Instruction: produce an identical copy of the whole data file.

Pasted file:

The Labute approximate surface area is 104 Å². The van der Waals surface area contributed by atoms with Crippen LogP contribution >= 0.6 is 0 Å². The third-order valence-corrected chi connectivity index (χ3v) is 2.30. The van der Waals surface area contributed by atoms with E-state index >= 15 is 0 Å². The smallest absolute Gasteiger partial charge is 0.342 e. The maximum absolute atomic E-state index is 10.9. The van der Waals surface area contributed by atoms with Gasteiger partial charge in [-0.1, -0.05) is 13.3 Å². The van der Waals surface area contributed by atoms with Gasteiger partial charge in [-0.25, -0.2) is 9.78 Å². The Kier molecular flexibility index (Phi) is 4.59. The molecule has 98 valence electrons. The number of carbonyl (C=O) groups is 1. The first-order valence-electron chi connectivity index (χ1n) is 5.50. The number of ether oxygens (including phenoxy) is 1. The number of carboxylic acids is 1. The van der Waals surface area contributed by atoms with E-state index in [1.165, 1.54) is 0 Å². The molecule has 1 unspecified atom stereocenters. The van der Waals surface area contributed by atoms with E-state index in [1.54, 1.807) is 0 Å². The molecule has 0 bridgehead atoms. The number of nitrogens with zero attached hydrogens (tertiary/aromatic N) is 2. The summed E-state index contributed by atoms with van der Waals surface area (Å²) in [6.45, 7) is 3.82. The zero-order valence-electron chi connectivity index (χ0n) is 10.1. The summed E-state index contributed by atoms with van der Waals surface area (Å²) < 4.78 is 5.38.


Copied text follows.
The Labute approximate surface area is 104 Å². The van der Waals surface area contributed by atoms with Crippen LogP contribution >= 0.6 is 0 Å². The third-order valence-corrected chi connectivity index (χ3v) is 2.30. The van der Waals surface area contributed by atoms with E-state index >= 15 is 0 Å². The smallest absolute Gasteiger partial charge is 0.342 e. The maximum absolute atomic E-state index is 10.9. The van der Waals surface area contributed by atoms with Gasteiger partial charge in [-0.1, -0.05) is 13.3 Å². The van der Waals surface area contributed by atoms with Gasteiger partial charge in [-0.25, -0.2) is 9.78 Å². The Kier molecular flexibility index (Phi) is 4.59. The molecule has 98 valence electrons. The number of carbonyl (C=O) groups is 1. The first-order valence-electron chi connectivity index (χ1n) is 5.50. The number of ether oxygens (including phenoxy) is 1. The number of carboxylic acids is 1. The van der Waals surface area contributed by atoms with E-state index in [1.165, 1.54) is 0 Å². The molecule has 1 unspecified atom stereocenters. The van der Waals surface area contributed by atoms with E-state index in [1.54, 1.807) is 0 Å². The molecule has 0 bridgehead atoms. The number of nitrogens with zero attached hydrogens (tertiary/aromatic N) is 2. The summed E-state index contributed by atoms with van der Waals surface area (Å²) in [6.45, 7) is 3.82. The zero-order valence-electron chi connectivity index (χ0n) is 10.1. The summed E-state index contributed by atoms with van der Waals surface area (Å²) < 4.78 is 5.38.